I’ve been in love with food for a long time. I think about it constantly. If I’ve got 2 minutes free you can usually find me researching the next restaurant I want to add to my never ending wish list. Well, for as long as this has been going on, nestled top of the list has been a small restaurant in the village of Bray that has a reputation for producing magical dishes that will both delight and astound you. I’d been dreaming about this restaurant for a long time and decided that by the day of my 26th birthday I’d waited long enough, and this would be a nice little birthday present to myself. Unfortunately, it is one thing to decide you’re going to go to the Fat Duck, it is quite another to get a reservation there. It requires perseverance, about an hour and half by the phone and a relentless desire to bloody well get through. So 84 redials and a long wait later I was finally greeted by the sweetest sound; a ringing phone. Another 10 minutes on hold and I even got to talk to a real human being who luckily told me that there was indeed a table free on the day I wanted and would 12:30 be alright?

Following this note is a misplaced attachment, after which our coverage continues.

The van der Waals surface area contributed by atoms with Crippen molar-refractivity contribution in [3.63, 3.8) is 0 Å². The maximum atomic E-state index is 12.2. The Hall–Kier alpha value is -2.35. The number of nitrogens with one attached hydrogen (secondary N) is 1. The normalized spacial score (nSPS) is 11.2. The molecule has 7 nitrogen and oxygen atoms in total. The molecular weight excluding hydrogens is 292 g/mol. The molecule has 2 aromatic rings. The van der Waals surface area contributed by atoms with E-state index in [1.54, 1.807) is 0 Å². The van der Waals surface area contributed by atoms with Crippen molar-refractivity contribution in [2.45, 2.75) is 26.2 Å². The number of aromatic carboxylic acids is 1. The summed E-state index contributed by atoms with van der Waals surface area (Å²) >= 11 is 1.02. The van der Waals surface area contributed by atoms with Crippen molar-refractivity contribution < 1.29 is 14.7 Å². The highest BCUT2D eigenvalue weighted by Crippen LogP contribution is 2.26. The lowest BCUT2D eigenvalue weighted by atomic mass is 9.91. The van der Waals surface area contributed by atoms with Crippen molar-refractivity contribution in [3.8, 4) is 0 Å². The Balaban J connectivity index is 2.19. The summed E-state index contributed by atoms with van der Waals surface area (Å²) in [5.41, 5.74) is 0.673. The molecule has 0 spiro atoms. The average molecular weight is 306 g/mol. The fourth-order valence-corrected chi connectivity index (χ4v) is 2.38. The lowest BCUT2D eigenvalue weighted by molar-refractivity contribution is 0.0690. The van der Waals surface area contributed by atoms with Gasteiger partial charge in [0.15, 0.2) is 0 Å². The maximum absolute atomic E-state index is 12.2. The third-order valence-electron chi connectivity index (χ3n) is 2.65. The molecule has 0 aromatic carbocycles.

Job done: we were going to the Fat Duck, now I just needed to figure out how to pay for it, well I had a couple of months to start saving….
3 months took an age to pass, but finally the day arrived, a chilly December morning and we jumped on a train to Maidenhead and a taxi to Bray and, yes, finally it was time for lunch at the Fat Duck.